History as Narrative Fallacy aka What Type of Apologist Are You?

Another reprint from Mormon Matters. I confess I’ve partially changed my mind on one small part of this, namely the use of the word “defective” when refering to our minds. More on that at a later date. But it still gets the point across.

History is opaque. You see what comes out, not the script that produces events, the generator of history. There is a fundamental incompleteness in your grasp of such events, since you do not see what’s inside the box, how the mechanisms work. …the minds of the gods cannot be read just by witnessing their deeds. You are very likely to be fooled about their intentions. (The Black Swan, P. 8 )

In a previous post I discussed the realities of The Black Swan, those improbable events that rule our lives but we pretend don’t and can’t happen. I also discussed how in actuality “randomness” is really just incomplete information. And finally I discussed how we feel the need to reverse engineer explanation for historical events — even though it’s impossible — and how, once we do, we have a really hard time realizing that there is more than one viable explanation for the same event. [1]

Which brings me to how this all directly relates to the LDS Church and specifically to the intolerance we show each other on the Bloggernacle at times. It is all directly related to two facts:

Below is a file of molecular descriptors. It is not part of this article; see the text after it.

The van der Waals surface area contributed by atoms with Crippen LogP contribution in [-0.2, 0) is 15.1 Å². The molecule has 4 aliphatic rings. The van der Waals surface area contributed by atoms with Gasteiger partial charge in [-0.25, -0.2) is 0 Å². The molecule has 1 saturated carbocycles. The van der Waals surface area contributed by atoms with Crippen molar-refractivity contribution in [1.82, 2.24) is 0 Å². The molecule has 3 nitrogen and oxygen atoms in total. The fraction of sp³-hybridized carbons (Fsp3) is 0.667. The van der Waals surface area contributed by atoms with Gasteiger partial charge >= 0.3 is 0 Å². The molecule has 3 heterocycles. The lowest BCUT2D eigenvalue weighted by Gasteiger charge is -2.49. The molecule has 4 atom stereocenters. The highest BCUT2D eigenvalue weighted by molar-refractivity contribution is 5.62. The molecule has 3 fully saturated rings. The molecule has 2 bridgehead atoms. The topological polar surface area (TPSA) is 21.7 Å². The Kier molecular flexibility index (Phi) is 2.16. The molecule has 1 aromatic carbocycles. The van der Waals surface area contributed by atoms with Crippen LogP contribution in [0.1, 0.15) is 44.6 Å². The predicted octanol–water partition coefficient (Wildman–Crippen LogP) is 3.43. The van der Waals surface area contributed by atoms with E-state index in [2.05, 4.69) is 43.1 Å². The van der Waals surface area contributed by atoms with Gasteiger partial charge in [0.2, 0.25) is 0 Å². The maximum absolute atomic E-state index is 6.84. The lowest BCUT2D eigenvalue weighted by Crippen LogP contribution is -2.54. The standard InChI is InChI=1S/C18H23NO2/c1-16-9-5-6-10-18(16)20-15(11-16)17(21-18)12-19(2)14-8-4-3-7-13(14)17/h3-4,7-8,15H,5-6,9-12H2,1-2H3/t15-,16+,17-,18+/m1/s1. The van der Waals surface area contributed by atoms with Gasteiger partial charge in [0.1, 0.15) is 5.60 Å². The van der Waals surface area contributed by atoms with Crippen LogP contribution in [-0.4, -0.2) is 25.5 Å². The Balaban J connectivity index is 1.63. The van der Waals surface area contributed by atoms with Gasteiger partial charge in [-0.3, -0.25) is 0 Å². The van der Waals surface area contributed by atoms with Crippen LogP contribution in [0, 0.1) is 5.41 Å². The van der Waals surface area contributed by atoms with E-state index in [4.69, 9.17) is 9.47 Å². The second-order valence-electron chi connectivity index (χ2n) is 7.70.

1. History is a collection of facts demanding interpretation before we can process them.
  2. Thus all history is mostly narrative fallacy.

This means that two people can and will interpret it differently and both will have been fooled by their brains to believe that theirs is the one best way to explain those facts and only an idiot or liar would think otherwise. Continue reading

What is a Black Swan? A Book Review

Another reprint from Mormon Matters. I’m sticking with the ‘what is history?’ theme here.

In my last post I talked about how God helped me develop a more realistic, though uncomfortable, world view that excluded faith in myself. As it turns out, there is scientific backing for this view. The first book that introduced me to that science is called The Black Swan: The Impact of the Highly Improbable by Nassim Nicholas Taleb (from here on I’ll abbreviate NNT).  

The book’s name comes from the idea that the human brain is not wired to deal with improbable events so we simply discount their possibility:

Before the discovery of Australia, people in the Old World were convinced that all swans were white, an unassailable belief as it seemed completely confirmed by empirical evidence. [i.e. no one had ever seen a Black Swan to that date] …[this story] illustrates a severe limitation to our learning from observations or experience and the fragility of our knowledge. One single observation can invalidate a general statement derived from millennia of confirmatory sightings of millions of white swans. All you need is one single… black bird. (p. xvii)

More to the point: “Black Swan logic makes what you don’t know far more relevant than what you do know.” (p. xix) Continue reading